“After struggling at times last season, I have learned what type of offensive player I need to be to help this team,” adds Lopez, who was an accomplished linedrive hitter as a prep. “My focus needs to be on moving baserunners, getting on base, working walks, lowering my strikeouts. Those are things that I feel I can do on a regular basis, in addition to getting some key hits.”

Macri counts himself among those who have been impressed with Lopez in the shortstop role.

“You saw a lot of this with Greg last season as well. He is really aggressive to the ball and usually fields and throws on the run. It’s a style that works great for him,” says Macri, who admits to a style that involves sitting back more on the ball and then showcasing his tremendous arm strength.

“Greg also has become much more consistent at the plate and has shown that he can be a tough out and good linedrive hitter. It was really exciting this fall to see the infield take shape and Greg obviously was a big part of that.”

Lopez’s slick-fielding play can be traced back to his days as a youth growing up in Arizona.

“One of our neighbors, Nick Mallis, was an older kid who was a great player and he really helped show me how to play shortstop, things like how to pick balls and move your feet,” says Lopez. “Nick ended up signing a contract with the Atlanta Braves but they discovered a medical condition that set back his career. But he had a big influence on me early on, as did my dad after we moved to Ohio when I was 11. He always was willing to drop whatever he was doing and help me with my baseball skills.”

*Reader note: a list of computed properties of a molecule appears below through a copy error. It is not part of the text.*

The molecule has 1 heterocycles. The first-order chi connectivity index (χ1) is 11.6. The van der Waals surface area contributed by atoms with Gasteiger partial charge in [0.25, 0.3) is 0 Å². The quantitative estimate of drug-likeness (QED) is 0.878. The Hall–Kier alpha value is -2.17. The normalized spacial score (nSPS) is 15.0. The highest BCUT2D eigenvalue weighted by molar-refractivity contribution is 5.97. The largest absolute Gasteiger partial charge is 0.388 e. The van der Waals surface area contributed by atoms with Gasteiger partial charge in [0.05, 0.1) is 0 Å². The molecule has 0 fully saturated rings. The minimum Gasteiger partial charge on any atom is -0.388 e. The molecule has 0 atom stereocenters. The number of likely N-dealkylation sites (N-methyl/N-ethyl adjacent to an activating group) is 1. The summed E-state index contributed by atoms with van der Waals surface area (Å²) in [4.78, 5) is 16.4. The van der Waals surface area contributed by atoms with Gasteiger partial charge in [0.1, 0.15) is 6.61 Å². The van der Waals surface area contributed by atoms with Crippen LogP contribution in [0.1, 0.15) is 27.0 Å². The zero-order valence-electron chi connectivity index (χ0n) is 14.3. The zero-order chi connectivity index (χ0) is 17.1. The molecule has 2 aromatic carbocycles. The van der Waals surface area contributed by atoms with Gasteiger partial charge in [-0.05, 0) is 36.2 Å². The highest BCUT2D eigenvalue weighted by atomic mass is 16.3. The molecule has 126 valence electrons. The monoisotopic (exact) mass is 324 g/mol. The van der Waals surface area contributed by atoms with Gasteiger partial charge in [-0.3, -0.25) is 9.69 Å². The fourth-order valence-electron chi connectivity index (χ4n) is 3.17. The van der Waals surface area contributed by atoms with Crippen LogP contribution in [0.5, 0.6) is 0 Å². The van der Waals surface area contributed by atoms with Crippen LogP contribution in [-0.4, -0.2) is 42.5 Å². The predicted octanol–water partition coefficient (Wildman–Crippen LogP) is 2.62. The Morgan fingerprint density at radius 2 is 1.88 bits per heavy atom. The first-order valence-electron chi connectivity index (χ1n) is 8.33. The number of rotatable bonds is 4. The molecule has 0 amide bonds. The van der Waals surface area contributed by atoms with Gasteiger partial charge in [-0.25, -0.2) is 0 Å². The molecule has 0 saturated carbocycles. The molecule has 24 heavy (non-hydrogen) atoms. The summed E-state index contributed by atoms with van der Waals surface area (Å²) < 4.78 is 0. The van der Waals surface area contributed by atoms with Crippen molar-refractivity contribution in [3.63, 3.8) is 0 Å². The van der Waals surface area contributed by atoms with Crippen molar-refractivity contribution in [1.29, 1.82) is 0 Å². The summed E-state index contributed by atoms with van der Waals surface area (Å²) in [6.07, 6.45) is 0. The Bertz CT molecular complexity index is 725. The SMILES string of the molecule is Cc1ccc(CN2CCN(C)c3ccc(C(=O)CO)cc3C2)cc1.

Lopez bought into his aggressive fielding approach after attending a Chicago Cubs game when he was 14. “I watched the shortstop and the way he charged the ball and it reinforced the way I wanted to play,” he says. “I used to just stand there and let the ball come to me but I learned to be more aggressive and attack the ball, instead of letting the ball play me.”

“Greg was an outstanding linedrive hitter in high school but struggled at times, as many freshmen do. Now he’s stronger, more experienced and swings the bat well. He simply needs to have productive at-bats -by hitting in the clutch, moving runners up and drawing walks.”


Junior Matt Macri is slated to make the move from shortstop to third base, after an impressive summer season at the hot corner while playing for the Cape Cod League’s Brewster Whitecaps.



Macri – the highest-rated recruit in the program’s history – could combine with Lopez for an airtight left side.

“It’s very exciting playing alongside Matt and he’s a great player,” says Lopez. “I think we will be a very tough left side of the infield and when you combine that will Edwards and Sollmann on the right side, it has the makings of a great infield.”